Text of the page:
Tomatoes are exploding. And we don’t mean in a “cleanup in produce, grab the mop” kind of way. We’re talking variety and store real estate.
“A decade ago stores had perhaps three to four types of tomatoes. Today it’s more like eight or 10,” says Jeff Madu, sales director at Windset Farms, a produce company in Delta, B.C.
Big old tomato standbys such as beefsteak still get room on shelves. But today it’s grape, cherry and other small varieties getting the most attention.
“These varieties have a lot of flavour to them,” says Will Willemsen, owner of Sunripe, a two-store grocer in southwestern Ontario. Yellow, orange and heirloom tomatoes are also increasingly popular choices.
Yellow tomatoes aren’t just colourful. They’re low in acid, and therefore ideal for people who love tomatoes but whose stomachs don’t appreciate the more acidic red varieties.
As for heirlooms, they may never become more than a novelty, but many consumers are looking past their ugly complexions and high price points. “Heirlooms have a unique flavour and in tomatoes that’s what’s driving sales now,” Willemsen says.
What else is driving the tomato category today? Here are five trends:
Packaging takes centre stage for tomatoes: Packaging can play an important role in merchandising tomatoes. A few examples: Windset Farms has put together a medley of colourful tomatoes (red, yellow, orange and striped) in one clamshell pack, called the symphony heirloom style tomato ensemble.
Some Sobeys Compliments tomato packs come with an “Ideal for…” sticker. It helps consumers determine whether the type of tomato is best suited for snacking, salads, cooking or making bruschetta or salsa.
To make preparation easier, Pure Hot House Foods recently launched the Pure Flavor Fresh Salsa Kit. The kit comes with tomatoes and all the other ingredients necessary to make fresh salsa.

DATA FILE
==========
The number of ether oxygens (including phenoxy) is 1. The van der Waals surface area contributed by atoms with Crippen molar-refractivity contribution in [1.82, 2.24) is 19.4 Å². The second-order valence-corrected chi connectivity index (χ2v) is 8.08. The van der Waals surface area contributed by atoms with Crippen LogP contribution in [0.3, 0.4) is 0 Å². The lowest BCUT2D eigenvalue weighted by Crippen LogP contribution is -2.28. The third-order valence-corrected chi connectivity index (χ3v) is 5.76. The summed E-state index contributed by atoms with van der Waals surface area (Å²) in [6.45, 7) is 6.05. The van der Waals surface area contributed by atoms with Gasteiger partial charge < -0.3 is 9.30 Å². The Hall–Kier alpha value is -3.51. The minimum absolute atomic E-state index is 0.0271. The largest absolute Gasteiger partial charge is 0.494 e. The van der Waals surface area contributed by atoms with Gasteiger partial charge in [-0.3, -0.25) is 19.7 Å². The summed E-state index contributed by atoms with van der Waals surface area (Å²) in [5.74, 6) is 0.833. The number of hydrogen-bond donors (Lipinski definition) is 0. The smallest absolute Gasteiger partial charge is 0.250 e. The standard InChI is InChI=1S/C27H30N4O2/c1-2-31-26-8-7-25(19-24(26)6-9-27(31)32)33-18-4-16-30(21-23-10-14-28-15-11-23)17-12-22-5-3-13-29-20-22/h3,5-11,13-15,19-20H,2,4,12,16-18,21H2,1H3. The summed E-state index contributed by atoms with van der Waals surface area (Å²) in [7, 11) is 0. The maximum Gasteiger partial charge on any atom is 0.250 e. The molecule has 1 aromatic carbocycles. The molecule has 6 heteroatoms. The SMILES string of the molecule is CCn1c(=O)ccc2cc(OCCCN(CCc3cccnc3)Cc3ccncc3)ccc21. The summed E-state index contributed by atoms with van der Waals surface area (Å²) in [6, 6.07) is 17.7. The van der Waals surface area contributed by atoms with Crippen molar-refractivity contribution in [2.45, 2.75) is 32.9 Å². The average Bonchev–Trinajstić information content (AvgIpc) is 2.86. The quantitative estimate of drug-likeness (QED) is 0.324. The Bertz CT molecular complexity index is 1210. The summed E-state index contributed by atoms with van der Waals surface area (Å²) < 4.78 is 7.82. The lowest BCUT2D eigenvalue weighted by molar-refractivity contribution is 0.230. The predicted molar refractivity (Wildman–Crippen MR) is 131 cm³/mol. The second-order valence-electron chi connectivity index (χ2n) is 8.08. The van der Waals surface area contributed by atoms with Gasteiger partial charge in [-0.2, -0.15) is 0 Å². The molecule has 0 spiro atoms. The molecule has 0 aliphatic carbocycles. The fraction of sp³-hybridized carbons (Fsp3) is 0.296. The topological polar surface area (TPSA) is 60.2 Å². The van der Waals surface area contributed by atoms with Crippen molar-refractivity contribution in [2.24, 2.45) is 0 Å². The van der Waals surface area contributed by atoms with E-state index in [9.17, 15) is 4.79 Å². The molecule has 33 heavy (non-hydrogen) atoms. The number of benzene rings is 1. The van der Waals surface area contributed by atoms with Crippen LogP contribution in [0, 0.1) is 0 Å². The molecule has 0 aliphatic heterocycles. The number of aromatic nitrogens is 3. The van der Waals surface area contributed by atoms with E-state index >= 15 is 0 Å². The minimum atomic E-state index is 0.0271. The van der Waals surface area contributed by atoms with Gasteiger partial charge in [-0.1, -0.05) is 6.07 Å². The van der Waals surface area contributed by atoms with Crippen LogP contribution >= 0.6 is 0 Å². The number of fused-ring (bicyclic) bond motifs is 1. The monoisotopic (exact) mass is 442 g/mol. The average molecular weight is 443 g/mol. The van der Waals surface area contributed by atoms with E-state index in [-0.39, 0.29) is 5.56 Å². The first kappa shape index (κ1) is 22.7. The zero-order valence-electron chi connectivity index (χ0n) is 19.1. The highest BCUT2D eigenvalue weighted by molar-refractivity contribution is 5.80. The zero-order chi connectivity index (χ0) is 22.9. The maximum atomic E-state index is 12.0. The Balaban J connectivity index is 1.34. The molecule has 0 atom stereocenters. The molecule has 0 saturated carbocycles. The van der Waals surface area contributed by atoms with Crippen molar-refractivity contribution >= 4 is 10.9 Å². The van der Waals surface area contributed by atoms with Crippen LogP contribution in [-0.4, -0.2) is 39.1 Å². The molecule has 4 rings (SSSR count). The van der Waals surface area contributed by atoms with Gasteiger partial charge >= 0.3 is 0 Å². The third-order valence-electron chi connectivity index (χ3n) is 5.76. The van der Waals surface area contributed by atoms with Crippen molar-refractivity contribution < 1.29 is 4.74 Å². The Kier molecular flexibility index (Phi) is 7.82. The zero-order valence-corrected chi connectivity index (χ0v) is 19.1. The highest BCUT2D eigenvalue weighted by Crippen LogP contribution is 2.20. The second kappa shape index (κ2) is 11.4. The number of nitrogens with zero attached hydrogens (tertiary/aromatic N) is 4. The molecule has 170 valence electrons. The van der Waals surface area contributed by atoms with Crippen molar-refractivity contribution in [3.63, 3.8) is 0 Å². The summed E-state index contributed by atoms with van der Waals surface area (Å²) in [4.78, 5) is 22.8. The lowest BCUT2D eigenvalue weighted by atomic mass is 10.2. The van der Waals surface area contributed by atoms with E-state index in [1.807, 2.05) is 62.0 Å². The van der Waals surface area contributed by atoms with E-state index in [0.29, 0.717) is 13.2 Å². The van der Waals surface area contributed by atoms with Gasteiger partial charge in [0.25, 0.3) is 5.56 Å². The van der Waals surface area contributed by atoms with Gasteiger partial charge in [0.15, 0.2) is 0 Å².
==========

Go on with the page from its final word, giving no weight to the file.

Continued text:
Shoppers looking for more local: Growing tomatoes in Canada in January is tough, but not impossible. With consumers queuing up for everything local, tomato growers are finding ways to ship to supermarkets all year long. This winter, greenhouse grower Houweling’s in Delta, B.C., added grow lights to five acres, allowing it to grow tomatoes all winter. Previously, the growing season ran March to November.
Tomatoes: bite-sized and ready to eat anytime: It’s official: Tomatoes are now a snack all on their own. No wonder many stores are putting packages of grape tomatoes and loose tomatoes on the vine right at the front of the store, where customers walk in. “we’re seeing more people eat a tomato out of hand like a chip or an apple,” says Dwayne Buttler, produce buyer at Pete’s Frootique in Nova Scotia.
Back in black: Most of the world’s 5,000 types of heirloom tomatoes will never make it to supermarkets, but a few, like black tomatoes, are turning heads among tomato pros. Black tomato varieties (they’re usually deep purple or brown, not black) are prized for their bold, earthy flavour. “They’re like a fine Burgundy wine,” says Steve Goto, a tomato expert in California who teaches how to grow heir- loom varieties.
The power of lycopene: Tomatoes don’t have superfruit status, but researchers are uncovering surprising health benefits from lycopene, the antioxidant that gives some tomatoes a deep red hue. Lycopene is believed to help protect against prostate cancer and heart disease. It may also make us happier. A recent study found that people who eat tomatoes two to six times a week are 46 per cent less likely to develop depression than once-a-week tomato eaters.